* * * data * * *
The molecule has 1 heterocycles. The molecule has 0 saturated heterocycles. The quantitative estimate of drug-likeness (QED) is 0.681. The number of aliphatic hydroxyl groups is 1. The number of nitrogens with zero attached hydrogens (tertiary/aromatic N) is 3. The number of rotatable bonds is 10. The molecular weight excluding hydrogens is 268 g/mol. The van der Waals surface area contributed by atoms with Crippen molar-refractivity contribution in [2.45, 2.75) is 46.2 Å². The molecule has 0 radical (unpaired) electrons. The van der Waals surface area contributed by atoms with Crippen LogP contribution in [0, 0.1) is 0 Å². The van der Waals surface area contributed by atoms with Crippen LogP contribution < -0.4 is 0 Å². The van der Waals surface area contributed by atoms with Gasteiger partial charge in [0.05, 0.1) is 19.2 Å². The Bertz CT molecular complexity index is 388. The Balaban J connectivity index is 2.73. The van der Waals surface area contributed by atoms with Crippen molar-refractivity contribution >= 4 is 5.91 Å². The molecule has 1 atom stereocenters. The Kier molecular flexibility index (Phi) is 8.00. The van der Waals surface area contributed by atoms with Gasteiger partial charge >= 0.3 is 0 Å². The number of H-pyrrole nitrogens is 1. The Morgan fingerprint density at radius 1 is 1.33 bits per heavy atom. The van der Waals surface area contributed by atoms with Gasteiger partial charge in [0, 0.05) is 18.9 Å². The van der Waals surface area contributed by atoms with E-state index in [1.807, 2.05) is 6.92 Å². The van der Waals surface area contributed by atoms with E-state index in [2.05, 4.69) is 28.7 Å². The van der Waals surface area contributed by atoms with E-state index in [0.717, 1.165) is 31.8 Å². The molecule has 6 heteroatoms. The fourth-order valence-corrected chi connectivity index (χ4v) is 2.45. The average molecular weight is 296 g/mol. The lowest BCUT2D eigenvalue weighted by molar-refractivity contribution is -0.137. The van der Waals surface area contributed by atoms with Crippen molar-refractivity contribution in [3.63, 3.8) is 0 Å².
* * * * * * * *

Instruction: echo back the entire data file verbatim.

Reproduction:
The molecule has 1 heterocycles. The molecule has 0 saturated heterocycles. The quantitative estimate of drug-likeness (QED) is 0.681. The number of aliphatic hydroxyl groups is 1. The number of nitrogens with zero attached hydrogens (tertiary/aromatic N) is 3. The number of rotatable bonds is 10. The molecular weight excluding hydrogens is 268 g/mol. The van der Waals surface area contributed by atoms with Crippen molar-refractivity contribution in [2.45, 2.75) is 46.2 Å². The molecule has 0 radical (unpaired) electrons. The van der Waals surface area contributed by atoms with Crippen LogP contribution in [0, 0.1) is 0 Å². The van der Waals surface area contributed by atoms with Crippen LogP contribution < -0.4 is 0 Å². The van der Waals surface area contributed by atoms with Gasteiger partial charge in [0.05, 0.1) is 19.2 Å². The Bertz CT molecular complexity index is 388. The Balaban J connectivity index is 2.73. The van der Waals surface area contributed by atoms with Crippen molar-refractivity contribution >= 4 is 5.91 Å². The molecule has 1 atom stereocenters. The Kier molecular flexibility index (Phi) is 8.00. The van der Waals surface area contributed by atoms with Gasteiger partial charge >= 0.3 is 0 Å². The number of H-pyrrole nitrogens is 1. The Morgan fingerprint density at radius 1 is 1.33 bits per heavy atom. The van der Waals surface area contributed by atoms with Gasteiger partial charge in [0, 0.05) is 18.9 Å². The van der Waals surface area contributed by atoms with E-state index in [1.807, 2.05) is 6.92 Å². The van der Waals surface area contributed by atoms with E-state index in [2.05, 4.69) is 28.7 Å². The van der Waals surface area contributed by atoms with E-state index in [0.717, 1.165) is 31.8 Å². The molecule has 6 heteroatoms. The fourth-order valence-corrected chi connectivity index (χ4v) is 2.45. The average molecular weight is 296 g/mol. The lowest BCUT2D eigenvalue weighted by molar-refractivity contribution is -0.137. The van der Waals surface area contributed by atoms with Crippen molar-refractivity contribution in [3.63, 3.8) is 0 Å².